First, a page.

The Women’s Health and Cancer Rights Act (WHCRA) of 1998 (signed into law on Oct 21, 1998) helps protect many women with breast cancer who choose to have their breasts rebuilt (reconstructed) after a mastectomy. Mastectomy is surgery to remove all or part of the breast. This federal law requires most group insurance plans that cover mastectomies to also cover breast reconstruction.
Under the WHCRA, mastectomy benefits must cover:
Reconstruction of the breast that was removed by mastectomy
- Surgery and reconstruction of the other breast to make the breasts look symmetrical or balanced after mastectomy
- Any external breast prostheses ([pros-thee-sees] breast forms that fit into your bra) that are needed before or during the reconstruction
- Any physical complications at all stages of mastectomy, including lymphedema fluid build-up in the arm and chest on the side of the surgery)
The Breast Cancer Patient Education Act (BCPEA) was passed on Dec 18, 2015 and required the Health and Human Services secretary to plan and implement an education campaign to inform breast cancer patients about the availability and coverage of breast reconstruction, and other post-mastectomy alternatives such as prostheses.
Are breast implants safe?
There are two general types of breast implants available in the U.S. -- saline and silicone. Both consist of a silicone outer shell; the difference is what's inside the implants. Saline implants are filled with saline and silicone breast implants are filled with silicone gel. In 1992 the FDA restricted the use of silicone implants and only saline implants were available for breast augmentation. In 2006, after 14 years of reviewing research and finding no connection between silicone implants and disease, the FDA approved the sale of certain silicone breast implants.
What is microsurgery?
Reconstructive microsurgery is a surgical field where specialized operating microscopes and precision instrumentation are utilized to perform intricate and delicate operations. Utilizing magnification up to fifty times that produced by the naked eye and stitches finer than a hair, surgeons are able to repair transected blood vessels and nerves less than 1mm in diameter. The ability to reconnect blood flow to small vessels and nerves have enabled microsurgeons to restore form and function to those impaired by trauma and cancer. Microsurgery is utilized to perform the DIEP procedure.
The Breast Health team at St. Catherine’s understands and appreciates the fact that the loss of a breast is a trying experience both physically and emotionally. To best address these concerns our skilled plastic and reconstructive surgeons perform state-of-the-art techniques that rebuild a lost breast at the time of the mastectomy. These options include:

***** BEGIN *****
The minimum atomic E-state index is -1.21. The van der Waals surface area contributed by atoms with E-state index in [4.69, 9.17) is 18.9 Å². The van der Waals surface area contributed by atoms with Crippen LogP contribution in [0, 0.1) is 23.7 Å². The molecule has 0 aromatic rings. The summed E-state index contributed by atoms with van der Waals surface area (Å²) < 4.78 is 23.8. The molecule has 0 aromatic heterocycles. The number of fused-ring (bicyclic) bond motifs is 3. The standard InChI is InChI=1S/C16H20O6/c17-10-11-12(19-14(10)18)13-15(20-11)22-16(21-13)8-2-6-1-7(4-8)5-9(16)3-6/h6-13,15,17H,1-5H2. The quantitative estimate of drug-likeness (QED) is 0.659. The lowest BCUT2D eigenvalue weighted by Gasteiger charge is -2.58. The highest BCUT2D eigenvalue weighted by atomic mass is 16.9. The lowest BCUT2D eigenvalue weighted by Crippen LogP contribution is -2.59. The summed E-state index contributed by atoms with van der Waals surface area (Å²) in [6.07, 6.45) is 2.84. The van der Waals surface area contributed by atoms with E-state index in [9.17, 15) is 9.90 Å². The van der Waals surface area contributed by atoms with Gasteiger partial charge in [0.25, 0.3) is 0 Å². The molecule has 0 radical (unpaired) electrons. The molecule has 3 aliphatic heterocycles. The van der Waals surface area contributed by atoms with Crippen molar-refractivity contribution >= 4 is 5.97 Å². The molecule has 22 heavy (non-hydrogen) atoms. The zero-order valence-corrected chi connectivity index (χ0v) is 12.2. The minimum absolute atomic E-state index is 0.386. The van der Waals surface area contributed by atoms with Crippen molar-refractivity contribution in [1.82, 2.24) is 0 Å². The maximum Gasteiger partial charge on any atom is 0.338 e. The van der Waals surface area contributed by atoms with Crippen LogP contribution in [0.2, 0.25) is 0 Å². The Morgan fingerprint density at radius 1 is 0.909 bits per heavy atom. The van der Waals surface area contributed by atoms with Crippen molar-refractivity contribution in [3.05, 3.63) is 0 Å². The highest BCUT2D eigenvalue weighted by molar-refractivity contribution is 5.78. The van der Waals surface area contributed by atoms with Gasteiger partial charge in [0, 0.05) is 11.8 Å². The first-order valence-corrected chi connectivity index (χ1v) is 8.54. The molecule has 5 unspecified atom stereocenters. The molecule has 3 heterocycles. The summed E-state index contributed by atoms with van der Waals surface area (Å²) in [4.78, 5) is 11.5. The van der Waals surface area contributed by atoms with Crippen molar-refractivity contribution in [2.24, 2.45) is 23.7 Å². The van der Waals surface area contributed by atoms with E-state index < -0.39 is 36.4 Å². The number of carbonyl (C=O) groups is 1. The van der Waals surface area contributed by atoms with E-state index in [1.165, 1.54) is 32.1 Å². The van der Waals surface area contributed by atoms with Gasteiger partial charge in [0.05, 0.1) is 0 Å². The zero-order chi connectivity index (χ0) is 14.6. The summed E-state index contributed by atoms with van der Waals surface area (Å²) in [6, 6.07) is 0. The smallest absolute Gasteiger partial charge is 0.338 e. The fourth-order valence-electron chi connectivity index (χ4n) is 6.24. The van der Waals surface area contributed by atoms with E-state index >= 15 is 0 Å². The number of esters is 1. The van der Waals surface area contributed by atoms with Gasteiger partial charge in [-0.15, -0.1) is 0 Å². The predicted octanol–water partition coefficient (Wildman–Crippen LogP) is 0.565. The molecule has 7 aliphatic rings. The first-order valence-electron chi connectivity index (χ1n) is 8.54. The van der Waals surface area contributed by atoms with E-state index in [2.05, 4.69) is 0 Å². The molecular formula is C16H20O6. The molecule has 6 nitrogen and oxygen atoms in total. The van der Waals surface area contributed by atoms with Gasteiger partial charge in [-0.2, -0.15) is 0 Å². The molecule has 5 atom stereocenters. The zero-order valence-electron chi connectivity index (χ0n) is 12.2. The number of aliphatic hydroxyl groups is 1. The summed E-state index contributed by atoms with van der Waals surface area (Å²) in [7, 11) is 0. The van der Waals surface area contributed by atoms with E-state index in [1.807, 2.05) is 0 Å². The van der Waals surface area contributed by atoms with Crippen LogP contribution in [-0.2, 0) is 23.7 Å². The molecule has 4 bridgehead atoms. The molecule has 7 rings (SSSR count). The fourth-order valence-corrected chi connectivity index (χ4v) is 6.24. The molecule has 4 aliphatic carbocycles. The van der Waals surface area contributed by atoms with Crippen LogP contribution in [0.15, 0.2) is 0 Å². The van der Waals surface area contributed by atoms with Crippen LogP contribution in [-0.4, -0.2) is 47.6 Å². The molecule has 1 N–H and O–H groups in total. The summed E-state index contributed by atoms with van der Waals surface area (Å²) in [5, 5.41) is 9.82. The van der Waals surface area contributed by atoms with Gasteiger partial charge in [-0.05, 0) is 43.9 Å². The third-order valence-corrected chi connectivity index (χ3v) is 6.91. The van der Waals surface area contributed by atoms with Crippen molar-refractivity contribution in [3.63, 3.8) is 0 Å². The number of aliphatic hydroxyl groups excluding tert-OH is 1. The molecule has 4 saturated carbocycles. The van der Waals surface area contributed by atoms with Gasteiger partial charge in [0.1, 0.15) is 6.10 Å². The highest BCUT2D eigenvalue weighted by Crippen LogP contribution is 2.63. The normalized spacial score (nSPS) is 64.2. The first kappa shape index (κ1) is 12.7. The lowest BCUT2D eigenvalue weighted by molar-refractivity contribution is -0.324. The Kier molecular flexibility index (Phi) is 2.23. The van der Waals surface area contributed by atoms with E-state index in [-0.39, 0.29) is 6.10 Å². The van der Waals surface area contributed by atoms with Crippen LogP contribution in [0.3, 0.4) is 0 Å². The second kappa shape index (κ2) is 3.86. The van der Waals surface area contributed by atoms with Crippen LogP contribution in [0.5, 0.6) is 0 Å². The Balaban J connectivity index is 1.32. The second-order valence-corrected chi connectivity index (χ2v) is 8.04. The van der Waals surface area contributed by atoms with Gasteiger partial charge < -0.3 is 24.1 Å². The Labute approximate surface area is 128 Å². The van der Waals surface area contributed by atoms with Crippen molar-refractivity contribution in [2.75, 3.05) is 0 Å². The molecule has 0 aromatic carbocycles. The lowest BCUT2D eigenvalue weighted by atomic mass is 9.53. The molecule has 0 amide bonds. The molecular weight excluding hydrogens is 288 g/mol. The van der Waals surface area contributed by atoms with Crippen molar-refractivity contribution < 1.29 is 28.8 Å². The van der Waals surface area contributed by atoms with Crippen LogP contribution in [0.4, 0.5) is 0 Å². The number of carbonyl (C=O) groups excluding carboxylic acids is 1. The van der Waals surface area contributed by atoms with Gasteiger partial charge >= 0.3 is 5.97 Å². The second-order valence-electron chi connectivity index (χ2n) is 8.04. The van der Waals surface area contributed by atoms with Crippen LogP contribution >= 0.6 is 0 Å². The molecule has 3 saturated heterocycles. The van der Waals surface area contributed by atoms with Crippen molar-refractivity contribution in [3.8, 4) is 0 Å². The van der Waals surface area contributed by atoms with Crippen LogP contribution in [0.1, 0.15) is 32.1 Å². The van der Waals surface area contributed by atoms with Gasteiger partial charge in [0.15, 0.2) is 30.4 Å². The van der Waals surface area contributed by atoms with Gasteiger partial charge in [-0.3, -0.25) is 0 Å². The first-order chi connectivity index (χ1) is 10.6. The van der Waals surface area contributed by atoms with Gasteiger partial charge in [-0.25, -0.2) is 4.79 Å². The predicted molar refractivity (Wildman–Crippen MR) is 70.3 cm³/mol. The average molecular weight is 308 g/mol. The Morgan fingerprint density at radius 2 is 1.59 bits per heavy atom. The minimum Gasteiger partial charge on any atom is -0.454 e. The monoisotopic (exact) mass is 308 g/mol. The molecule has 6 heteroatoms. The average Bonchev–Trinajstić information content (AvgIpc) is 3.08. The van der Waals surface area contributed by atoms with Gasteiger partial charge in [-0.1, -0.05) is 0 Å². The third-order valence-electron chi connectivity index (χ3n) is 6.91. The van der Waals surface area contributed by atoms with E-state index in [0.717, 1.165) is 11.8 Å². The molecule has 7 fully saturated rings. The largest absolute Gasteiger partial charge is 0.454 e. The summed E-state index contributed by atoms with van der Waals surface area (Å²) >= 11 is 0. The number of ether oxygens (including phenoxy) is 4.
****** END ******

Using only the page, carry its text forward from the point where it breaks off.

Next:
- Expander Implant Reconstruction
- Direct to Implant Reconstruction
- DIEP Flap (deep inferior epigastric perforator) and SIEA Flap (superficial inferior epigastric perforator) Reconstruction
- Latissimus Flap Reconstruction
DIEP Flap Breast Reconstruction – This new surgical technique is named for the main blood vessel that runs through the tissue that is used to reconstruct a breast. Because no muscle is removed, this technique decreases post-surgical pain and expedites recovery time.
In the DIEP flap, the lower abdominal skin and fat is removed without having to harvest any of the rectus abdominis muscle. Instead, blood supply is provided through the perforator vessels that run through the rectus muscle. Once the DIEP flap is raised, microsurgical technique is used to transplant the tissue to blood vessels on the chest wall. The tissue is used to create a breast mound from the abdominal fat and skin. The DIEP is a delicate procedure and will take longer to perform. However, due to the preservation of the rectus muscle, this procedure minimizes the injury to the abdomen, resulting in less pain, less abdominal donor site complications, and a faster recovery as compared with TRAM flaps.
Learn more about DIEP Surgery at St. Catherine’s Breast Health Center
Surgical techniques such as the DIEP offer breast cancer patients an immediate option for reconstruction and the prospects for a healthy medical outcome and overall improvement of the quality of your life following surgery.
In addition, the reconstructive surgery team is expert at DO-OVER reconstruction.
For example, if you are unhappy with your current reconstruction or having problems with your reconstruction, contact our Administrative Director of Reconstructive Microsurgery to explore your options.
If you are in need of breast health care, call or visit the St. Catherine’s Breast Health Center and experience our personal, boutique-style treatment and the difference our dedicated team will make in helping you cope and recover from breast cancer and other related breast health conditions.